Sitting at a healthy 95% rating out of 25,520 reviews on Steam, XCOM: Enemy Unknown is undoubtedly one of the best tactical turn-based strategy games of the past five years you probably haven’t played. On the surface it may seem like your average niche title, meant for the small population of gamers willing to persist through elongated strategic campaigns and painfully slow progression, but in truth it’s anything of the sort.
In a day-and-age where gamers are punished for playing on laptops with pixelated poor graphics that make many rethink playing popular titles if they can’t at least see a decent framerate on medium, XCOM sets a shining example of low quality graphics done right. The difference between low and ultra is so minute you’d be hard pressed to see notable differences even during a side-by-side comparison. Considering the game’s fondness for character and enemy close ups, this could’ve easily alienated gamers and turned many people off of XCOM within the first few minutes. As anyone who’s played the game long enough to rocket through the abnormally sized skull of a Roswell-inspired alien foe can attest, the consistent graphical fidelity is only the first of small attentions to detail that sets X-COM: Enemy Unknown apart from similar titles.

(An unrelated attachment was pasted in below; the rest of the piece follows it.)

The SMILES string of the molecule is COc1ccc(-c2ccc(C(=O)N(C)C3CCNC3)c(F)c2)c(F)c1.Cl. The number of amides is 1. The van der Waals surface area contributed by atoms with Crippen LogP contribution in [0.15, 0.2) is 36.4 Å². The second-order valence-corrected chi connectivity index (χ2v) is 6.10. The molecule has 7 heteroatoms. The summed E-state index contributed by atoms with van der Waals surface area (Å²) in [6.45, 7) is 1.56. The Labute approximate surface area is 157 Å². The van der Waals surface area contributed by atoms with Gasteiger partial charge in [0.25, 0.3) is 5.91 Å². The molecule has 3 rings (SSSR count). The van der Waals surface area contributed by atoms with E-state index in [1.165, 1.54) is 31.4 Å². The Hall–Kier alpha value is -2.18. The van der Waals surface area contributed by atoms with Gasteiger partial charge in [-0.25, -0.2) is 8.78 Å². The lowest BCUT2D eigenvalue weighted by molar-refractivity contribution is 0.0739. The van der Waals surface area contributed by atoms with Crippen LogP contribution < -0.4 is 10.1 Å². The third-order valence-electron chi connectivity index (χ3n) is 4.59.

At its core, the game is incredibly simplistic. You’re thrust into the commander seat of a multinational organization dedicated to saving the human race from total annihilation after it encounters a hostile alien force dedicated to taking over Earth. You manage a base of operations and an army of troops as you take on missions with a strike force of four to six hand-selected recruits.